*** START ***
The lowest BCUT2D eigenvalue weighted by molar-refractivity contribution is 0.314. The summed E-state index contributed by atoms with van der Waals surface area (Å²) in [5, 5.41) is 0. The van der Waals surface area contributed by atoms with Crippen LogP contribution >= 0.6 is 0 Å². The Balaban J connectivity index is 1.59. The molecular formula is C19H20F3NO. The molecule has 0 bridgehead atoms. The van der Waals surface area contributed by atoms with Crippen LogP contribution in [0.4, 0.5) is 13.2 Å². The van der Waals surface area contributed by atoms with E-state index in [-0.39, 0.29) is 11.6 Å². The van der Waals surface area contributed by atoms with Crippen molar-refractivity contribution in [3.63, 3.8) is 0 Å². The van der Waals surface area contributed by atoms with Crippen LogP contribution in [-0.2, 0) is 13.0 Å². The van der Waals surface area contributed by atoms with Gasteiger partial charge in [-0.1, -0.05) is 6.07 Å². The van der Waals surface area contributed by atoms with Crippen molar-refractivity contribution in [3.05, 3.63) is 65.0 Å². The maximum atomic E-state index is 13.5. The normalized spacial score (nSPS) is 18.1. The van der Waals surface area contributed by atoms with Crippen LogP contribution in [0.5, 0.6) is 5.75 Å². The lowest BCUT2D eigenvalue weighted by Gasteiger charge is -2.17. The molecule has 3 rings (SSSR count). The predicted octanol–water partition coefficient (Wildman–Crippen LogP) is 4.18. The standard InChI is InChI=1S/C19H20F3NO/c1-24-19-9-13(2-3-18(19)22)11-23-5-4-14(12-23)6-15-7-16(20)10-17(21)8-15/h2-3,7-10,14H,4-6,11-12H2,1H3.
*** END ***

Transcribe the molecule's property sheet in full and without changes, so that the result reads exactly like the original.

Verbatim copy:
The lowest BCUT2D eigenvalue weighted by molar-refractivity contribution is 0.314. The summed E-state index contributed by atoms with van der Waals surface area (Å²) in [5, 5.41) is 0. The van der Waals surface area contributed by atoms with Crippen LogP contribution >= 0.6 is 0 Å². The Balaban J connectivity index is 1.59. The molecular formula is C19H20F3NO. The molecule has 0 bridgehead atoms. The van der Waals surface area contributed by atoms with Crippen LogP contribution in [0.4, 0.5) is 13.2 Å². The van der Waals surface area contributed by atoms with E-state index in [-0.39, 0.29) is 11.6 Å². The van der Waals surface area contributed by atoms with Crippen molar-refractivity contribution in [3.63, 3.8) is 0 Å². The van der Waals surface area contributed by atoms with Crippen LogP contribution in [-0.2, 0) is 13.0 Å². The van der Waals surface area contributed by atoms with Gasteiger partial charge in [-0.1, -0.05) is 6.07 Å². The van der Waals surface area contributed by atoms with Crippen molar-refractivity contribution in [3.05, 3.63) is 65.0 Å². The maximum atomic E-state index is 13.5. The normalized spacial score (nSPS) is 18.1. The van der Waals surface area contributed by atoms with Crippen LogP contribution in [0.5, 0.6) is 5.75 Å². The lowest BCUT2D eigenvalue weighted by Gasteiger charge is -2.17. The molecule has 3 rings (SSSR count). The predicted octanol–water partition coefficient (Wildman–Crippen LogP) is 4.18. The standard InChI is InChI=1S/C19H20F3NO/c1-24-19-9-13(2-3-18(19)22)11-23-5-4-14(12-23)6-15-7-16(20)10-17(21)8-15/h2-3,7-10,14H,4-6,11-12H2,1H3.